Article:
Lorna MacDonald Czarnota,
Medieval Tales That
Kids Can Read & Tell

(August House, 2000)

Lorna MacDonald Czarnota retells the bare bones of stories from medieval legend and history in Medieval Tales That Kids Can Read & Tell, a book designed to inspire young people to develop the stories more fully on their own.

Czarnota targets 12 figures: William Tell, Robert Bruce, Robin Hood, Joan of Arc, King Arthur (and the Knights of the Round Table), Duke Lech, Beowulf, Charlemagne (and Roland), Saladin, Alexander the Great, Eleanor of Aquitane and Boudicca. (Alexander the Great is not considered a medieval figure, but Czarnota explains that he might have been a subject for storytellers.) For each she presents one or more episodes from that person's life or story, followed with tips for telling and some historical background on the tale. A section at the end goes into more detail about being a medieval storyteller, including directions for making a simple tunic. She covers the importance of using language which, if not precisely period, is not modern, strictly speaking, as well as how viewpoint can affect the way one tells a story.

By presenting only the basics of the stories, Czarnota ensures that the young teller will not get bogged down in the details of the story. In some of the stories, however, the bones are a little too bare, such as the story of the Battle of Orleans in the section on Joan of Arc. The anecdote is very sketchy without a lot on which to build, and a novice teller might be frustrated in his or her attempt to develop the tale. Czarnota does provide source notes for her stories; unfortunately, many of the sources are much older and may be out of print or inaccessible to younger students.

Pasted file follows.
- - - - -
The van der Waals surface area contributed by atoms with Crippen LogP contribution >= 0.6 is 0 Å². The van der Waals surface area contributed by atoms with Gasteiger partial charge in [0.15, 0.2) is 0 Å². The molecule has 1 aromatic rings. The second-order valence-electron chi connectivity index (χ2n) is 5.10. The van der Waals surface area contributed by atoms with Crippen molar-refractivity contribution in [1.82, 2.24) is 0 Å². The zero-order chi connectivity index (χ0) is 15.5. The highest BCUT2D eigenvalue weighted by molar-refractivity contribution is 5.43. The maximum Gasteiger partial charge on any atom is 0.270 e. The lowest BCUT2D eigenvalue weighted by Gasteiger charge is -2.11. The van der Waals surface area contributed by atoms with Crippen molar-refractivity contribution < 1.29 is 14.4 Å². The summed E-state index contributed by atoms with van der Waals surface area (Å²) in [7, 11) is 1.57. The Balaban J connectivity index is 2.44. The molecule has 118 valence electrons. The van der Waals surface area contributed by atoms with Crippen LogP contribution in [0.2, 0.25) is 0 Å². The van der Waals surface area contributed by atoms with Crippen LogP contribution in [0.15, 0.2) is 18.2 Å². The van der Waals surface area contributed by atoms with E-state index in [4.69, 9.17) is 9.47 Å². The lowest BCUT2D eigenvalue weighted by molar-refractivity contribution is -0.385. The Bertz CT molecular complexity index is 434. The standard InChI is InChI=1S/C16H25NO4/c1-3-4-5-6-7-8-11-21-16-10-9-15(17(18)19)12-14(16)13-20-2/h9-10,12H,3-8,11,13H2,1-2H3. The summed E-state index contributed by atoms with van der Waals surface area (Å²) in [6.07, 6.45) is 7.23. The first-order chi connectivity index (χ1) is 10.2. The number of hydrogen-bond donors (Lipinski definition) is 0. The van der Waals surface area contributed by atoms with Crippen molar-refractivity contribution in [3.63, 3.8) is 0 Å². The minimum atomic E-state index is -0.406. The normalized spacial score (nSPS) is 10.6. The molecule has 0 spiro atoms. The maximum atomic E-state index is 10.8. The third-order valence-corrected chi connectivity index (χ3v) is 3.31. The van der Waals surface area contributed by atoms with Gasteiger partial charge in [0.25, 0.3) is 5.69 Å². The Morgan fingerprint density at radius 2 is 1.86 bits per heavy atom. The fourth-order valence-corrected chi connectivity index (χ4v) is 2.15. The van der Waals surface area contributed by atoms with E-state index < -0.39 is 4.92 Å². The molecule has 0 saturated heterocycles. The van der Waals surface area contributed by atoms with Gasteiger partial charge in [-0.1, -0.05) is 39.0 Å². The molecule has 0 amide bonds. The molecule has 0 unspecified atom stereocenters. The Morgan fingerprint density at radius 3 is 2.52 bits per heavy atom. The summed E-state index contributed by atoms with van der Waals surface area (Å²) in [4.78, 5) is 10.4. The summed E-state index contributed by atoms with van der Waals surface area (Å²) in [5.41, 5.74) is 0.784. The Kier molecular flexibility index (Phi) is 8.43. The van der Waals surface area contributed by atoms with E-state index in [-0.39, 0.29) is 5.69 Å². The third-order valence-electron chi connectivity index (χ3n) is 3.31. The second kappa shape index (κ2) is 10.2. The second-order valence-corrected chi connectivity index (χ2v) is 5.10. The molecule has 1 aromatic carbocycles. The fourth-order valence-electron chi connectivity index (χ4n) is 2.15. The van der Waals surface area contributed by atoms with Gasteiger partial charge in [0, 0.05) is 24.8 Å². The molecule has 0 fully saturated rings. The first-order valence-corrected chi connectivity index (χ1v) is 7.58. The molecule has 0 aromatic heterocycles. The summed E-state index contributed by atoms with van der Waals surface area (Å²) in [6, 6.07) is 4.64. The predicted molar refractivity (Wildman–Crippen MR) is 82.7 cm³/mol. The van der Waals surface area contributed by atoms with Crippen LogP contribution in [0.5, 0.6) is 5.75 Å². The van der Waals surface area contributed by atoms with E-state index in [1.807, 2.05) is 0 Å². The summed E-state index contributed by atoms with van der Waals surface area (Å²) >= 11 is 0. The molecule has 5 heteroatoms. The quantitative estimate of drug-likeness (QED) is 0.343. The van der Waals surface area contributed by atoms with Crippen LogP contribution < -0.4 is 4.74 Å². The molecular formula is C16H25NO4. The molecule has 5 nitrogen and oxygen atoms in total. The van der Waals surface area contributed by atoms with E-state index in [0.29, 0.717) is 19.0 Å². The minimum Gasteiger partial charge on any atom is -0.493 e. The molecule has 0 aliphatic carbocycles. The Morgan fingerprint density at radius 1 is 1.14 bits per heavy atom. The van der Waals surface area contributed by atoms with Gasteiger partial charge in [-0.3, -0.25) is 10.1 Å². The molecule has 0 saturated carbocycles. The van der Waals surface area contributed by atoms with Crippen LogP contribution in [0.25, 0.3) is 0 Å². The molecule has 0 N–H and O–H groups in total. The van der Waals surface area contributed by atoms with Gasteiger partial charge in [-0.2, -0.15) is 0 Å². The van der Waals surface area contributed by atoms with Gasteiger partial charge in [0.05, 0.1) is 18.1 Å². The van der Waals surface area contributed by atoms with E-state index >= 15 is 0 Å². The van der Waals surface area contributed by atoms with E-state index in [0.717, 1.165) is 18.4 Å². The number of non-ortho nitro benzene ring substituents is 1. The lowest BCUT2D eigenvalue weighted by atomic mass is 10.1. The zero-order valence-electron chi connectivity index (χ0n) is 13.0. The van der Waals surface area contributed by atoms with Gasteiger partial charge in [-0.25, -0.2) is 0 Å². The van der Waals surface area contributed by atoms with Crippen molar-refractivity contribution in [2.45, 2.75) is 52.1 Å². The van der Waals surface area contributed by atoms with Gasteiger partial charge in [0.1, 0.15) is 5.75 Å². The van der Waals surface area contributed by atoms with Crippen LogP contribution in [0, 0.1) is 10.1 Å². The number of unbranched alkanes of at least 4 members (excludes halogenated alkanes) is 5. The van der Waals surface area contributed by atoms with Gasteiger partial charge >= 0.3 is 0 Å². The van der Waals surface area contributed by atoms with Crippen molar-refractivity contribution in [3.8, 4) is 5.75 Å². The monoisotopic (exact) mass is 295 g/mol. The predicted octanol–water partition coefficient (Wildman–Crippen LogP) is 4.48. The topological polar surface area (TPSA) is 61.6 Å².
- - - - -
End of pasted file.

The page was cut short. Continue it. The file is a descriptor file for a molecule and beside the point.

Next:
The book has many strengths, with a brilliant range in the stories. Czarnota goes beyond the typical in her search for subjects; certainly Boudicca, Duke Lech of Poland and Eleanor of Aquitaine represent fresh and fertile ground for storytelling. She combines the freedom of the individual to interpret and develop the story with enough structure and guidelines to keep the potential teller in control of the tale. Czarnota also provides pronunciation guides throughout the text as well as a glossary in the back; words included in the glossary are italicized in the text. Her section called "Your Job as a Storyteller" does a good job in breaking down the actual storytelling presentation into simple basic guidelines which should be at the heart of any storytelling performance.

This book is best used by a teacher or group leader with interested and motivated students, since assistance will be needed in developing an interesting and coherent story. Certainly, it is an excellent starting point for what could become a lifelong interest.

[ by Donna Scanlon ]



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